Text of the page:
Thursday, September 17, 2015

Homemade Whole Wheat Bread


(recipe from Foodie Gone Healthy)

Makes appx. 4 loaves
(Easiest, yummiest bread ever! There is nothing like homemade bread!)

4 c  warm water (approx 110°      
2 T yeast 
1 T  salt                                          
1/2 c vital wheat gluten (I get it at Walmart) 
1/3 c  oil                                            
3/4 c honey
1 ½ T dough enhancer* (I get it at Walmart) 
   7 c  whole wheat kernels, freshly ground to appx. 10 cups
      (Do not use more than 11 c. flour)

In electric mixing bowl (preferably a Bosch), with dough hook, place water, salt, oil, honey, dough enhancer, yeast and gluten flour.  Turn on mixer and slowly add freshly ground flour, 1 cup at a time, just till dough begins to clean off the sides of the bowl. You might want to add a cup or two of white flour to lighten your loaf a little if you are using red wheat flour or if your family is just getting used to wheat bread.  It helps the transition to whole wheat much easier!  Allow mixer to continue to knead for about 12 minutes.  Remove kneaded dough from mixing bowl.  Divide into 4 pieces of dough and place in 4 bread pans.  Cover with clean, lint free cloths, and let rise till double (about 40-60 min) Remove cloth and bake at 325 for 30 minutes.  When loaves are done, immediately remove from pans, and let cool on wire rack.  Place cooled loaves in plastic bags.  Freeze any loaves that will not be used within a couple of days.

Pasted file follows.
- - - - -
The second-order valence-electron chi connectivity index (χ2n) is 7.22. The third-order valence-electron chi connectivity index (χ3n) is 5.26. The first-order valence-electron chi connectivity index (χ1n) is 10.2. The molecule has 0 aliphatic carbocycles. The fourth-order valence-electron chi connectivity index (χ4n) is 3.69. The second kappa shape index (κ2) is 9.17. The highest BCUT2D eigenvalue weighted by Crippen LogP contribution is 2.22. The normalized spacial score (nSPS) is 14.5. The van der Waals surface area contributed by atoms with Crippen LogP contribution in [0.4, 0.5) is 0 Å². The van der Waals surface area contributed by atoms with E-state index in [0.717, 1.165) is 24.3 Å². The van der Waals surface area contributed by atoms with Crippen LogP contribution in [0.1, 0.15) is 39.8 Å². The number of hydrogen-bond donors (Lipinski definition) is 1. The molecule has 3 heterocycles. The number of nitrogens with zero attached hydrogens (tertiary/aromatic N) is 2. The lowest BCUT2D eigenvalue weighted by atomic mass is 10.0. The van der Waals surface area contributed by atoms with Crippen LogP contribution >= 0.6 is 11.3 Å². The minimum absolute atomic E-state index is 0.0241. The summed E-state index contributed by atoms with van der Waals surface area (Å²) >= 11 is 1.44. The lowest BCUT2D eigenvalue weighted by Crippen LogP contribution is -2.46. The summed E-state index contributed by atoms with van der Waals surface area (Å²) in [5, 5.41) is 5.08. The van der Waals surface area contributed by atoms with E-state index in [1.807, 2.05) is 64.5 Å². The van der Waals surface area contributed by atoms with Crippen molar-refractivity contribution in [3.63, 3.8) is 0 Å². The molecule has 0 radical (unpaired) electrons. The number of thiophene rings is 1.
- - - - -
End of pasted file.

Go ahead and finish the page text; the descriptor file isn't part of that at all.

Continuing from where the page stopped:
*Dough enhancer keeps bread from crumbling. 
**Gluten, Vital Wheat is the natural protein found in wheat. It contains 75% protein. A small amount added to yeast bread recipes improves the texture and elasticity of the dough. This is often used by commercial bakeries to produce light textured breads. Available in bulk at health food stores or kitchen stores.

To add flavor, variety and nutrition to your breads, follow the one-third rule: just add any grain to your bread recipe as long as you do not exceed more than one-third of your total flour.  For example, if your recipe calls for nine cups of flour, you can use up to three cups of any grain you want, in any form you desire.  The grain can be flour, cracked, cooked or whole grain.  The other six cups of flour must be some form of wheat, red wheat, white wheat or white flour and or spelt.

The formula:  1/3 grain + 2/3 wheat type flour = mulit-grain breads

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